It's August. That's weird.
Q: Dear Meredith,
My husband was married once before. He and his ex-wife are both from another country and share many friends from their ethnic community in common. These relationships with people from home are important to both of them.
When I first started seeing him, his ex-wife's behavior made me uncomfortable. I don't want to belabor the point but I'll give one example. We had been dating for 2 months and he bumped into her out at a bar on his way to the bathroom. She asked to meet me. I didn't see any reason to know (or size up) his ex-wife, so we left. Over the next few weeks she called him regarding finances but would bring me up and try to make comparisons between us. Once she told him she was going to send him a picture of herself that she liked.
I am not now nor was I ever insecure about his past relationship, thanks in large part to my husband's consideration for me in that regard. But we both got the impression that his ex-wife was insecure and that our relationship bothered her. I encouraged my then boyfriend to limit his contact with her. She complained to mutual friends about him cutting her out but he defended his actions, and me, saying that his current relationship was his priority. He told me his friends were understanding.
However, this was a few years past and we are married now. As we are often invited to the same gatherings and parties as his ex-wife (who I still have not formally met), I wonder if I should stop avoiding her. We always call ahead to find out if she will be there. My husband doesn't like to socialize with her, but the truth is I'm the real reason we avoid events with his ex. What do you think? My guess is that she has moved on by now. Is time for me to move on regardless? Should I be willing to socialize with her? Or am I right to try and keep his past at a distance?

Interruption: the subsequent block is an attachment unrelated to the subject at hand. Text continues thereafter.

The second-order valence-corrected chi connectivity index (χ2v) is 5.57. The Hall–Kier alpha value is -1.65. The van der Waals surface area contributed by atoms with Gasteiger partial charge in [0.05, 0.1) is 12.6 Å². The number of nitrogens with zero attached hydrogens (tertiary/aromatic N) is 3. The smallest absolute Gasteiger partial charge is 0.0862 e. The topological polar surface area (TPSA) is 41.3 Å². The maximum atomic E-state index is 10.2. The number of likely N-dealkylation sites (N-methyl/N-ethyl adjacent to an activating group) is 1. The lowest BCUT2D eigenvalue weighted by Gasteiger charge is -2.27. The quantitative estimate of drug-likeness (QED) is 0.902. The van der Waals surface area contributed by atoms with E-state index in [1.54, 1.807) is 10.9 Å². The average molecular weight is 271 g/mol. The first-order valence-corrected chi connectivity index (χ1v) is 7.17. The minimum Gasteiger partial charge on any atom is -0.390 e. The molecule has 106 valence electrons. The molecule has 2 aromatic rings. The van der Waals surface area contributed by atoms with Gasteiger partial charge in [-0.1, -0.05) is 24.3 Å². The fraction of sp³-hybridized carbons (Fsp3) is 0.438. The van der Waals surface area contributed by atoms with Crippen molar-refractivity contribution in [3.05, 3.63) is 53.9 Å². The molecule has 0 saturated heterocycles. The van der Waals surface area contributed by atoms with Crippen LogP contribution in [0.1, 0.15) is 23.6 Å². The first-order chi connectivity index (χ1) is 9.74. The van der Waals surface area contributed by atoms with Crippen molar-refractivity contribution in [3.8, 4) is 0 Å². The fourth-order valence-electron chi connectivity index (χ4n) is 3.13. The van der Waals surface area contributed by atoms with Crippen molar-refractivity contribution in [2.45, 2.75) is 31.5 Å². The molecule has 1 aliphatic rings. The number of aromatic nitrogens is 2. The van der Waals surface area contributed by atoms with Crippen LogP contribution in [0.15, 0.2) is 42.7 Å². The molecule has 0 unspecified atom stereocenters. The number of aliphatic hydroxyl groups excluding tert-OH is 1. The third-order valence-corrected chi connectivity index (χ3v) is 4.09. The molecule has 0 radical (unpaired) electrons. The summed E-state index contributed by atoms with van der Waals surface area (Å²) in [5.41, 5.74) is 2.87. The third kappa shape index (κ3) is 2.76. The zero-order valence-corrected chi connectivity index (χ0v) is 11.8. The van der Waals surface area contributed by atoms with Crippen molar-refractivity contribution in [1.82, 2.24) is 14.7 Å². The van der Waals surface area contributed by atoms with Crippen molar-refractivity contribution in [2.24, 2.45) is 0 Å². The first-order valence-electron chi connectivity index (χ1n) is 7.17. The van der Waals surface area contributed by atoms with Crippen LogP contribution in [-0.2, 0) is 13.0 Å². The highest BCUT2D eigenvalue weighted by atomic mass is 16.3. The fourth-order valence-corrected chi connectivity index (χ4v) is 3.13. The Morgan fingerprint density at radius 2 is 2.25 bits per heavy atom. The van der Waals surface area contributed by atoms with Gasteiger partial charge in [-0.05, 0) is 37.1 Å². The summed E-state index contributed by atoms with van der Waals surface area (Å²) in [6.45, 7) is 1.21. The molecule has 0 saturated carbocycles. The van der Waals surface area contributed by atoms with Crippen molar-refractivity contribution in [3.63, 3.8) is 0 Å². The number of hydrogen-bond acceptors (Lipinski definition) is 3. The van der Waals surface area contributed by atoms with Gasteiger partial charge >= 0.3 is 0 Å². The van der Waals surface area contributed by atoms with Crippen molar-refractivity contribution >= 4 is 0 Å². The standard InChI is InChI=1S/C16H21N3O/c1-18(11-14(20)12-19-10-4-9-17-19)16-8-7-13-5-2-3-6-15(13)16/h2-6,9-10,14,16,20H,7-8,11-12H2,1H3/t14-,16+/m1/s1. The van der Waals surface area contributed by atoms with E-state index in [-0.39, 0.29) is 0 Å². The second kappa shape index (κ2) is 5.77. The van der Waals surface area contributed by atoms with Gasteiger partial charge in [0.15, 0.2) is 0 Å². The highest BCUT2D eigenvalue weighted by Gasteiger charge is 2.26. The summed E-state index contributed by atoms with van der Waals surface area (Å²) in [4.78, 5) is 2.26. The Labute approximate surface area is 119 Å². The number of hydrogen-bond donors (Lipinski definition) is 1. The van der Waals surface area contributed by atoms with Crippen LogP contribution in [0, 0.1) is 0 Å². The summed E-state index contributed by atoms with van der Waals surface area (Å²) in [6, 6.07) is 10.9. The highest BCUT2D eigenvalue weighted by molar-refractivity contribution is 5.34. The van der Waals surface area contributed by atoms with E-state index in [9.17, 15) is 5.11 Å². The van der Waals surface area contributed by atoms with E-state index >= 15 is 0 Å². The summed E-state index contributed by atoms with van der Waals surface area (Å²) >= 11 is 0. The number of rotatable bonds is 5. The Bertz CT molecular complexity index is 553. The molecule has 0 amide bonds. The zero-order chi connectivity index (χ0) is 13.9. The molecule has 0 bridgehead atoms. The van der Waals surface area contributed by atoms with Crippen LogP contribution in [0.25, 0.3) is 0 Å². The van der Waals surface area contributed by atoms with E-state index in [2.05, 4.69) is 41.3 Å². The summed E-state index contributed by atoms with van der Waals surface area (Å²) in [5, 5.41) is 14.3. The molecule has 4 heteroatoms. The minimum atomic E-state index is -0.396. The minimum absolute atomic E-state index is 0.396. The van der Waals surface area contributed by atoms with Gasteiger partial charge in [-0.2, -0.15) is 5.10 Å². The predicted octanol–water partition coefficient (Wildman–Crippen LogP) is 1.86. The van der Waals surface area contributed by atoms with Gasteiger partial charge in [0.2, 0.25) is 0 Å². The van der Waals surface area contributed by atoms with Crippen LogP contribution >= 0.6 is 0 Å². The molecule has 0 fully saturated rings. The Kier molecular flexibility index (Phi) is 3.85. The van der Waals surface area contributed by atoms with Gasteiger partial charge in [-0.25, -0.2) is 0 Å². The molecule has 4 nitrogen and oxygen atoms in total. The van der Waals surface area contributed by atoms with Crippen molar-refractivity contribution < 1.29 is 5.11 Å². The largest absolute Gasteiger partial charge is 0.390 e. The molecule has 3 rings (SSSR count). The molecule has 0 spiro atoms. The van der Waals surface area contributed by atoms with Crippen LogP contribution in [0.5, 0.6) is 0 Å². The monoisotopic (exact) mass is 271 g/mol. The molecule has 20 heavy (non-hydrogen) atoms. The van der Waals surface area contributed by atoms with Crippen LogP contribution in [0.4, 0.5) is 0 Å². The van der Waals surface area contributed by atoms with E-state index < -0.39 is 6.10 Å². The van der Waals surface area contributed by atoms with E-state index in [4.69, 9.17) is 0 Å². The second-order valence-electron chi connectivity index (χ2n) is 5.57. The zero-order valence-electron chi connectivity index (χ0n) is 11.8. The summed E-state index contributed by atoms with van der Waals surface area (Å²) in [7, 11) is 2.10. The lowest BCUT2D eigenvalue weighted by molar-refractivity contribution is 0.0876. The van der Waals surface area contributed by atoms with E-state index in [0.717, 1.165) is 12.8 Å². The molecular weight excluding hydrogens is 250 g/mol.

– Got the (Great) Guy, Boston
A: GTGG, I'm impressed that your husband has done so much to make you comfortable and that he has been honest with you about his communication with his ex. Two thumbs up for your husband.
I'm not so sure that this woman has moved on after three years. Frankly, it sounds like she's intrusive because she’s competitive, and that doesn't go away. And she's probably less likely to be nice after years of being "shut out." But it's worth giving her the benefit of the doubt. Show up to an event. Be nice. See if she can be nice back.
If it doesn't feel right, try not to cross paths again. Or -- accept the fact that this woman is going to look you up and down when she sees you and offer to send pictures of herself to your husband. Make the decision with him to laugh it off and enjoy the gatherings without taking her too seriously.
Either way, I think your husband will appreciate the attempt. It's his community, after all. And if you can give it a shot after all of these years, I think you'll feel better (and less guilty) about whatever events you decide to skip in the future.
Readers? Is it fair that they skip events because the ex-wife is there? How does one cope with an aggressive ex? How should the letter writer deal with this? Discuss.
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Meredith Goldstein is a Boston Globe columnist who follows relationship trends and entertainment. She offers daily advice on Love Letters — and welcomes your comments. Meredith is also the author of "The Singles," a novel about complicated relationships. Follow Meredith at www.meredithgoldstein.netand on Twitter. Love Letters can be found in the print edition of The Boston Globe every Saturday in the G section.